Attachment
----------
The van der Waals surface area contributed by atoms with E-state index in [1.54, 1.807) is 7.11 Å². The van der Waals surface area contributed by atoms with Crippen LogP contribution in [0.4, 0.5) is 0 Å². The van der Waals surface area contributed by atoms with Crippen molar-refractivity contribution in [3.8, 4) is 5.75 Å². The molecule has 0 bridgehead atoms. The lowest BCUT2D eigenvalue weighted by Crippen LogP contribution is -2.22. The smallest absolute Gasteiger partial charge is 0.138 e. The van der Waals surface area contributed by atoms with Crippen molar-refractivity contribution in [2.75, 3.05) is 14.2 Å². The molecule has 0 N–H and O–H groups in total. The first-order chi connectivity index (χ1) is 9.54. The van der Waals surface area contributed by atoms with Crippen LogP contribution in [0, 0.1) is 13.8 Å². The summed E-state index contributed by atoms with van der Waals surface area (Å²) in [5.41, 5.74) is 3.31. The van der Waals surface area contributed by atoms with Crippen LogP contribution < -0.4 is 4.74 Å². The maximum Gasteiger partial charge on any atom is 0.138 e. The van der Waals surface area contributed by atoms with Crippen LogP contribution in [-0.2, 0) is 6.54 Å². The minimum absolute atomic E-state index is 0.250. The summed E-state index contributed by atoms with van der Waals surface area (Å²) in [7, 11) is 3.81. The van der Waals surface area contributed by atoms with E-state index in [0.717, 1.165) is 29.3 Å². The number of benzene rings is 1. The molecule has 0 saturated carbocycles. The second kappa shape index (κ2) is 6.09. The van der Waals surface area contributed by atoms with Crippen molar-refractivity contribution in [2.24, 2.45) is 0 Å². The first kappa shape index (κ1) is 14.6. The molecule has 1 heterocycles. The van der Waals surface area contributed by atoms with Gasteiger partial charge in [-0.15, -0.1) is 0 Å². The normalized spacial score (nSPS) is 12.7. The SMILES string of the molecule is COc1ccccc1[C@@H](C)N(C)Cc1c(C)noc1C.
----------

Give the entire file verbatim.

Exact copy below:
The van der Waals surface area contributed by atoms with E-state index in [1.54, 1.807) is 7.11 Å². The van der Waals surface area contributed by atoms with Crippen LogP contribution in [0.4, 0.5) is 0 Å². The van der Waals surface area contributed by atoms with Crippen molar-refractivity contribution in [3.8, 4) is 5.75 Å². The molecule has 0 bridgehead atoms. The lowest BCUT2D eigenvalue weighted by Crippen LogP contribution is -2.22. The smallest absolute Gasteiger partial charge is 0.138 e. The van der Waals surface area contributed by atoms with Crippen molar-refractivity contribution in [2.75, 3.05) is 14.2 Å². The molecule has 0 N–H and O–H groups in total. The first-order chi connectivity index (χ1) is 9.54. The van der Waals surface area contributed by atoms with Crippen LogP contribution in [0, 0.1) is 13.8 Å². The summed E-state index contributed by atoms with van der Waals surface area (Å²) in [5.41, 5.74) is 3.31. The van der Waals surface area contributed by atoms with Crippen LogP contribution < -0.4 is 4.74 Å². The maximum Gasteiger partial charge on any atom is 0.138 e. The van der Waals surface area contributed by atoms with Crippen LogP contribution in [-0.2, 0) is 6.54 Å². The minimum absolute atomic E-state index is 0.250. The summed E-state index contributed by atoms with van der Waals surface area (Å²) in [7, 11) is 3.81. The van der Waals surface area contributed by atoms with E-state index in [0.717, 1.165) is 29.3 Å². The number of benzene rings is 1. The molecule has 0 saturated carbocycles. The second kappa shape index (κ2) is 6.09. The van der Waals surface area contributed by atoms with Crippen molar-refractivity contribution in [2.24, 2.45) is 0 Å². The first kappa shape index (κ1) is 14.6. The molecule has 1 heterocycles. The van der Waals surface area contributed by atoms with Gasteiger partial charge in [-0.15, -0.1) is 0 Å². The normalized spacial score (nSPS) is 12.7. The SMILES string of the molecule is COc1ccccc1[C@@H](C)N(C)Cc1c(C)noc1C.